The nursing strike continues…it seems the pumping and bottle-feeding will be our new MO. Everyone says “that’s fine,” but what they mean is “that’s second-best,” so it’s hard not to feel like a failure, and it’s hard not to take Jonathan’s rejection personally. My latest lactation consultant, I’ve now seen three, says that the strike is either preferential or emotional. Preferential refusal stems from the fact that a bottle is just easier for babies – they don’t have to work as hard and the milk comes right away – and emotional refusal is the result of some kind of “trauma,” like a loud noise during feeding or pain/discomfort just afterwards. Obviously I don’t know which avenue Jonathan took on his strike, but in either case, I know I’ve compounded the problem by solely bottle-feeding for a solid week.
We were Tucson for Thanksgiving, but more so, we were there to spread my mom’s ashes over her parents’ plots at Binghamton Cemetery. Naturally, my emotions swung between the utter joy of seeing my family meet and swoon over Jonathan and my consuming sadness and stale anger over losing my mother. I was not fit to battle at the breast, too, so I gave myself the week to just give into Jonathan’s new proclivity. Meanwhile, he was also going through a growth spurt, thus ravenous, so when I wasn’t leaking through my shirt while trying to catch up with cousins who had not seen me since I was prepubescent, I was hunched, pumping over the toilet in my uncle’s house/the rental car/the air bnb/the airport terminal. That last one was particularly joyous as I had to do it at one of those charging stations – I think it was a first for many of us at the airport that day.
Of course, on top of everything, we got sick. First Ben, then me, and baby made three. We are all still coughing snot buckets, but while in Tucson, I attributed Jonathan’s fussiness to everything else – change in routine, gas, silent reflux, early teething – not only did I become even more of a nocturnal hyper-googler, but I was around several moms who’d seen it all and had their own theories. In the end, it’s possible it was a combination of many things, as it so often is, or possibly a dark horse symptom of which we’ll never know, but in any case we are now home and he is getting back to his merry old self…just with a snot surplus.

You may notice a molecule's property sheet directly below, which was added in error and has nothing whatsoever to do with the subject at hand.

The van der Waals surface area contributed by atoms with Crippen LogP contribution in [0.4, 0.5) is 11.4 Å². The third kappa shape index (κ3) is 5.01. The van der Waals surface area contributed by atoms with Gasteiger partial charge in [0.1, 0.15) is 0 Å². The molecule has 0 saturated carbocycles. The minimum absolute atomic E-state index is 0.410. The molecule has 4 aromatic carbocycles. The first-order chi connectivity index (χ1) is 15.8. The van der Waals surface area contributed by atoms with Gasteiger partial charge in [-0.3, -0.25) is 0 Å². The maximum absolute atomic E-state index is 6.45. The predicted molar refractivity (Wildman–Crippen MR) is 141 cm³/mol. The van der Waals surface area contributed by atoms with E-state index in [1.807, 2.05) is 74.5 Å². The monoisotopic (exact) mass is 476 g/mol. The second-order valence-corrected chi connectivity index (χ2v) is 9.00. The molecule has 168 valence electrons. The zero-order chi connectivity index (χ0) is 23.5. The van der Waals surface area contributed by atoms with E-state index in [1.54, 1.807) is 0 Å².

And that’s the holidays with a kid I guess. Travel is harder, health more precarious, family even more involved. For the most part the latter has been lovely. I genuinely appreciate the input as I am new at this and there is just a lot I don’t know. Of course, especially this time of year, the swarm of mothers around me forces me to confront my feelings about the one that is missing from the lot. I’m generally not an uber-emotional person (publicly at least – I’ve done a fair amount of crying in my car). But my own maternal hormones are churning and I guess I wasn’t (am still not) prepared to navigate this chapter without my mom. I desperately want to call her with questions and updates or to compare notes: was I this smiley? did William and Travis have this much ear wax? did you also forgo showering? And because I can’t do these things, I’ve been crying at the drop of a hat (or ornament).
While trimming the Christmas tree, I endured blow after blow of memories manifested. It was tradition that she gave everyone an annual ornament and each one adorned her handwriting – those festive dots at every corner of our initials. I, of course, will continue this tradition, down to the dots, with Ben and Jonathan, and that very notion made me weep and choke on my fifth candy cane. And Christmas was practically mom’s Super Bowl. She was an interior designer with an undeniable eye and so decking the halls was second nature. Aside from a tree heavy with ornaments, every window had a candle and a hanging star. Every surface had one if not three nativity scenes. Poinsettias flanked the fireplace and her piece de resistance was a wooden tree on the mantel, made by my grandfather, which mom decorated with the tiniest of Christmas trinkets known to man.
I had dad send me the mantel tree this year. It’s taken me three-days-worth of naps to unwrap, consult the reference photo, and place countless bottle brush trees, clay Peruvian nativity scenes, German candle carousels, wooden Santas, vintage toy trains, and, naturally, tiny pigs and apples – and I’m still not done. I’ll have to post a photo upon completion because this thing is no joke. Mom was, if anything, a world-class collector and curator, and I can’t think of a better way to honor her. Of course, there is a very real possibility that my cat will jump up and destroy the whole display, but in that case, I trust that my mom will wield her ghostly wrath and haunt Lu ’til the end of her Christmas-ruining days.
So that’s where I stand. Jonathan is waking up from his nap now so I have to wrap this thing up without any kind of bow or ba-dum-bum (pa rum pum pum pum?) Christmas puns FTW.